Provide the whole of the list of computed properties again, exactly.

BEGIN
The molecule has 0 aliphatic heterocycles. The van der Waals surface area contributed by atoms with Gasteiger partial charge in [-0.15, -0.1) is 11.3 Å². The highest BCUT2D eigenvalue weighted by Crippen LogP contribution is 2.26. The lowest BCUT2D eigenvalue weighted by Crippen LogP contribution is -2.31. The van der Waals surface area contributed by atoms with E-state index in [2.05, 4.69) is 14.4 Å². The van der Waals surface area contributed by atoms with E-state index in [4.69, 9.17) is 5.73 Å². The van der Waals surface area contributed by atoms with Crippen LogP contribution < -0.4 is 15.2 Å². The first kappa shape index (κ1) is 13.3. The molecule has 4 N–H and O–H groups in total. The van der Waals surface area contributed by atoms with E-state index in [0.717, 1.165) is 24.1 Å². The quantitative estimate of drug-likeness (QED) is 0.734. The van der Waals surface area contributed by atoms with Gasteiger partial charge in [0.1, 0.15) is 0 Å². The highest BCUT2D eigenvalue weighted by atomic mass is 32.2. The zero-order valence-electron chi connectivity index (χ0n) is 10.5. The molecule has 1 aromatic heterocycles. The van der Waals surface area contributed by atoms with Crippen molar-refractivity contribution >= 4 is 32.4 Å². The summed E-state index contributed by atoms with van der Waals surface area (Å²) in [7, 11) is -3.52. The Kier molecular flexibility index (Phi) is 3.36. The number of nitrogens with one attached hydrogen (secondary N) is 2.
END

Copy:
The molecule has 0 aliphatic heterocycles. The van der Waals surface area contributed by atoms with Gasteiger partial charge in [-0.15, -0.1) is 11.3 Å². The highest BCUT2D eigenvalue weighted by Crippen LogP contribution is 2.26. The lowest BCUT2D eigenvalue weighted by Crippen LogP contribution is -2.31. The van der Waals surface area contributed by atoms with E-state index in [2.05, 4.69) is 14.4 Å². The van der Waals surface area contributed by atoms with E-state index in [4.69, 9.17) is 5.73 Å². The van der Waals surface area contributed by atoms with Crippen LogP contribution < -0.4 is 15.2 Å². The first kappa shape index (κ1) is 13.3. The molecule has 4 N–H and O–H groups in total. The van der Waals surface area contributed by atoms with E-state index in [0.717, 1.165) is 24.1 Å². The quantitative estimate of drug-likeness (QED) is 0.734. The van der Waals surface area contributed by atoms with Gasteiger partial charge in [0.1, 0.15) is 0 Å². The highest BCUT2D eigenvalue weighted by atomic mass is 32.2. The zero-order valence-electron chi connectivity index (χ0n) is 10.5. The molecule has 1 aromatic heterocycles. The van der Waals surface area contributed by atoms with Crippen molar-refractivity contribution >= 4 is 32.4 Å². The summed E-state index contributed by atoms with van der Waals surface area (Å²) in [7, 11) is -3.52. The Kier molecular flexibility index (Phi) is 3.36. The number of nitrogens with one attached hydrogen (secondary N) is 2.